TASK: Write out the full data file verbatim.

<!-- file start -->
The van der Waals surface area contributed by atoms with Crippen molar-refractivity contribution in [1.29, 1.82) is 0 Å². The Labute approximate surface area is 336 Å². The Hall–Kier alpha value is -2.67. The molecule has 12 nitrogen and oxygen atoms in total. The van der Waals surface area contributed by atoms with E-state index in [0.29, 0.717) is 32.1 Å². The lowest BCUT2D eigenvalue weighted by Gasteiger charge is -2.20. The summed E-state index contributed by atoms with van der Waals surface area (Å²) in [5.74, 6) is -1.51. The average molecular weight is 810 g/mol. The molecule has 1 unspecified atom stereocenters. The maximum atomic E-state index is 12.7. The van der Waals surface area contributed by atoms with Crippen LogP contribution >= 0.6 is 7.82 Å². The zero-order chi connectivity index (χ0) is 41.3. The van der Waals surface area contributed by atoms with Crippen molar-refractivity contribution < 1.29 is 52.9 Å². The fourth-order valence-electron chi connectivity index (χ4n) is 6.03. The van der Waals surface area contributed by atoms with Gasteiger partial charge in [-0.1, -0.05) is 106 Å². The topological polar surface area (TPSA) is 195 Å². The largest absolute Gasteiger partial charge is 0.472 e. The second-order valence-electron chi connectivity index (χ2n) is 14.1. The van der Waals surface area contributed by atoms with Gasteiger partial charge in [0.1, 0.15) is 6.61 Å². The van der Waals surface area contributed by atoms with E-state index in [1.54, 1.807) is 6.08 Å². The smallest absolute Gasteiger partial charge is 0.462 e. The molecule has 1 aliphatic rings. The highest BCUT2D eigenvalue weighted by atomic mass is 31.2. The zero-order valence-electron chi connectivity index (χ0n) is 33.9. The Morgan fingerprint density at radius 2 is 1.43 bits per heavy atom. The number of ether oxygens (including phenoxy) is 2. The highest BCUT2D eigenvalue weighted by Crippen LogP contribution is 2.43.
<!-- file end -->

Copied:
The van der Waals surface area contributed by atoms with Crippen molar-refractivity contribution in [1.29, 1.82) is 0 Å². The Labute approximate surface area is 336 Å². The Hall–Kier alpha value is -2.67. The molecule has 12 nitrogen and oxygen atoms in total. The van der Waals surface area contributed by atoms with E-state index in [0.29, 0.717) is 32.1 Å². The lowest BCUT2D eigenvalue weighted by Gasteiger charge is -2.20. The summed E-state index contributed by atoms with van der Waals surface area (Å²) in [5.74, 6) is -1.51. The average molecular weight is 810 g/mol. The molecule has 1 unspecified atom stereocenters. The maximum atomic E-state index is 12.7. The van der Waals surface area contributed by atoms with Crippen LogP contribution >= 0.6 is 7.82 Å². The zero-order chi connectivity index (χ0) is 41.3. The van der Waals surface area contributed by atoms with Crippen molar-refractivity contribution < 1.29 is 52.9 Å². The fourth-order valence-electron chi connectivity index (χ4n) is 6.03. The van der Waals surface area contributed by atoms with Gasteiger partial charge in [-0.1, -0.05) is 106 Å². The topological polar surface area (TPSA) is 195 Å². The largest absolute Gasteiger partial charge is 0.472 e. The second-order valence-electron chi connectivity index (χ2n) is 14.1. The van der Waals surface area contributed by atoms with Gasteiger partial charge in [0.1, 0.15) is 6.61 Å². The van der Waals surface area contributed by atoms with E-state index in [1.54, 1.807) is 6.08 Å². The smallest absolute Gasteiger partial charge is 0.462 e. The molecule has 1 aliphatic rings. The highest BCUT2D eigenvalue weighted by atomic mass is 31.2. The zero-order valence-electron chi connectivity index (χ0n) is 33.9. The Morgan fingerprint density at radius 2 is 1.43 bits per heavy atom. The number of ether oxygens (including phenoxy) is 2. The highest BCUT2D eigenvalue weighted by Crippen LogP contribution is 2.43.